Who will be the guardians of digital art?


Next week will see the opening of the all-new Seattle NFT Museum (SNFTM), apparently the first physical space for displaying digital art and NFTs. It is founded by local entrepreneurs Jennifer Wong and Peter Hamilton, both of whom come from a technological rather than an artistic background. Thanks to a partnership with Samsung, the space, located in trendy Belltown, on the waterfront, features 30 high-fidelity digital screens and will feature digital works on loan from owners or primarily Seattle-based artists.

But why create a physical space for digital art? Shouldn’t such art – created on the Internet, which lives on the Internet – be shown in online museums? There are already many such “museums” in cyberspace, some more like sales platforms than real museums. A quick browse on my computer brings up an issue, of the Museum of Digital Life (which is currently on sale as NFT, price 8.88 ETH, around £ 25,200); at the “Beeple” B.20 museum on Cryptovoxels.

The answer has more to do with the traditional art world than you might think. It’s all about validation.

In the world of traditional art, there is a whole structure that endorses art: researchers, curators, museums, collectors, critics and art galleries. They are the “keepers” and their opinions are crucial for the acceptance of works of art and artists in the canon. And that also translates into value, and whether such works will hold their price over time.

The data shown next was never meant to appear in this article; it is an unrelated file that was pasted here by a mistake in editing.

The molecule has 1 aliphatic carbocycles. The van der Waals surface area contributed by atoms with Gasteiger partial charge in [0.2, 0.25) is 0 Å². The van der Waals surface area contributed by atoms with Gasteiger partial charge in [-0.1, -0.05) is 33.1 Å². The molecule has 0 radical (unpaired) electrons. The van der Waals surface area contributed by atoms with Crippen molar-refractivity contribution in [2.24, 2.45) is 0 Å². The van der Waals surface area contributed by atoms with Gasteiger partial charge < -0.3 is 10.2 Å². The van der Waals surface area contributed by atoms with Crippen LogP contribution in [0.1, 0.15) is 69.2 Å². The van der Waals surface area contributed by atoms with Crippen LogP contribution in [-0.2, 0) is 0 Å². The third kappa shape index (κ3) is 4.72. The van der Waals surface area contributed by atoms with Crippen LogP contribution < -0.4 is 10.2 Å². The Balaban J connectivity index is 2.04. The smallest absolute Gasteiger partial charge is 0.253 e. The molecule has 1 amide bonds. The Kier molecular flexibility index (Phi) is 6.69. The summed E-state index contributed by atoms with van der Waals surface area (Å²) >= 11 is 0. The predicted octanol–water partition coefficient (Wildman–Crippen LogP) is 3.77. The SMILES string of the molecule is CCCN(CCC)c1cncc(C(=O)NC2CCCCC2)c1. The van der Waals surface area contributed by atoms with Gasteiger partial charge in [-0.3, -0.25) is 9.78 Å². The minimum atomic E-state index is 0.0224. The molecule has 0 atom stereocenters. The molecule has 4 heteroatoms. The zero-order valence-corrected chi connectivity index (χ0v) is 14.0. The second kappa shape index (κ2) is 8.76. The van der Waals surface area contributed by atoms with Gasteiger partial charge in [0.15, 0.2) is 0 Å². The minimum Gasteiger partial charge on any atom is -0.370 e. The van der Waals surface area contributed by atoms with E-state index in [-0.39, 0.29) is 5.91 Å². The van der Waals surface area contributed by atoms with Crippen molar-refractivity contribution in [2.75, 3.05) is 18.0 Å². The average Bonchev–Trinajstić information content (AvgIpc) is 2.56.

But the sudden explosion of NFTs happened so quickly that no such validation structure had time to fall into place. There are a few NFT collectors out there, but their experience only goes back a few years, if this is true. Art historians, curators, gallery owners, few have in-depth experience in this new field and are not yet able to have a long-term vision of what is significant and what is not. The land is just too recent.

And yet, the very absence of custodians is celebrated in the digital world, allowing artists to bypass traditional structures to show and sell their works directly to collectors. They can also do without galleries entirely.

But sooner or later validation will be necessary. There is an overwhelming amount of digital art, most of it pretty terrible, some very good. Perhaps a new Raphael, Renoir or Rothko is among them; It is too early to tell.

If the prices paid are a few hundred dollars, then it is okay if a work loses all of its value. However, the danger is that with sky-high prices, as is the case right now, a lot of money could be lost when the market cools down, as I think will inevitably be the case.

Who will emerge as validators? Some online digital art museums such as DAM already present lectures, interviews, etc. More and more galleries like Pace are getting involved, and they have every interest in creating a structure that ensures the sustainability of the sector. But in doing so, they will increasingly reflect the world of traditional art, with the same system of curators, specialists, etc. So don’t dismiss the gatekeepers, for that matter, anytime soon.


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